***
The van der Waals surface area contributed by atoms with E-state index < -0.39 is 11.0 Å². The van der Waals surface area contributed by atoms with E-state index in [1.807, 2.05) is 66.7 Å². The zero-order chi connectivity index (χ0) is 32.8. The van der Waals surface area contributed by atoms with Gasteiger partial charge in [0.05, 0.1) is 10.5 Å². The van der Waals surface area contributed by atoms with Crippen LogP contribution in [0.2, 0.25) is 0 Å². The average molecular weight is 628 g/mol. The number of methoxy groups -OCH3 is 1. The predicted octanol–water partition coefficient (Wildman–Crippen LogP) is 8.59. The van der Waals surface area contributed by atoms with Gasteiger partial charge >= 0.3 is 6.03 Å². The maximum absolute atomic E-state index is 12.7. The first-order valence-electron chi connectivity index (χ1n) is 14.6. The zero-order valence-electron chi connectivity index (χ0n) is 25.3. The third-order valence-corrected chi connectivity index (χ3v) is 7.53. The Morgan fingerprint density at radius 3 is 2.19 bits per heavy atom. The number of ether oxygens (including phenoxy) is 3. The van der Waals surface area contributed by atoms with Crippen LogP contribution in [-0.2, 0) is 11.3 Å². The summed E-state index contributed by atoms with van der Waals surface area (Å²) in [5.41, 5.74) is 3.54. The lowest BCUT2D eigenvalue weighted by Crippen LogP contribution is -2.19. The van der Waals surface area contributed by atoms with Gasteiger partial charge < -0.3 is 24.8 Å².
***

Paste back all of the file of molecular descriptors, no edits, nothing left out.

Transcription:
The van der Waals surface area contributed by atoms with E-state index < -0.39 is 11.0 Å². The van der Waals surface area contributed by atoms with E-state index in [1.807, 2.05) is 66.7 Å². The zero-order chi connectivity index (χ0) is 32.8. The van der Waals surface area contributed by atoms with Gasteiger partial charge in [0.05, 0.1) is 10.5 Å². The van der Waals surface area contributed by atoms with Crippen LogP contribution in [0.2, 0.25) is 0 Å². The average molecular weight is 628 g/mol. The number of methoxy groups -OCH3 is 1. The predicted octanol–water partition coefficient (Wildman–Crippen LogP) is 8.59. The van der Waals surface area contributed by atoms with Gasteiger partial charge >= 0.3 is 6.03 Å². The maximum absolute atomic E-state index is 12.7. The first-order valence-electron chi connectivity index (χ1n) is 14.6. The zero-order valence-electron chi connectivity index (χ0n) is 25.3. The third-order valence-corrected chi connectivity index (χ3v) is 7.53. The Morgan fingerprint density at radius 3 is 2.19 bits per heavy atom. The number of ether oxygens (including phenoxy) is 3. The van der Waals surface area contributed by atoms with Crippen LogP contribution in [-0.2, 0) is 11.3 Å². The summed E-state index contributed by atoms with van der Waals surface area (Å²) in [5.41, 5.74) is 3.54. The lowest BCUT2D eigenvalue weighted by Crippen LogP contribution is -2.19. The van der Waals surface area contributed by atoms with Gasteiger partial charge < -0.3 is 24.8 Å².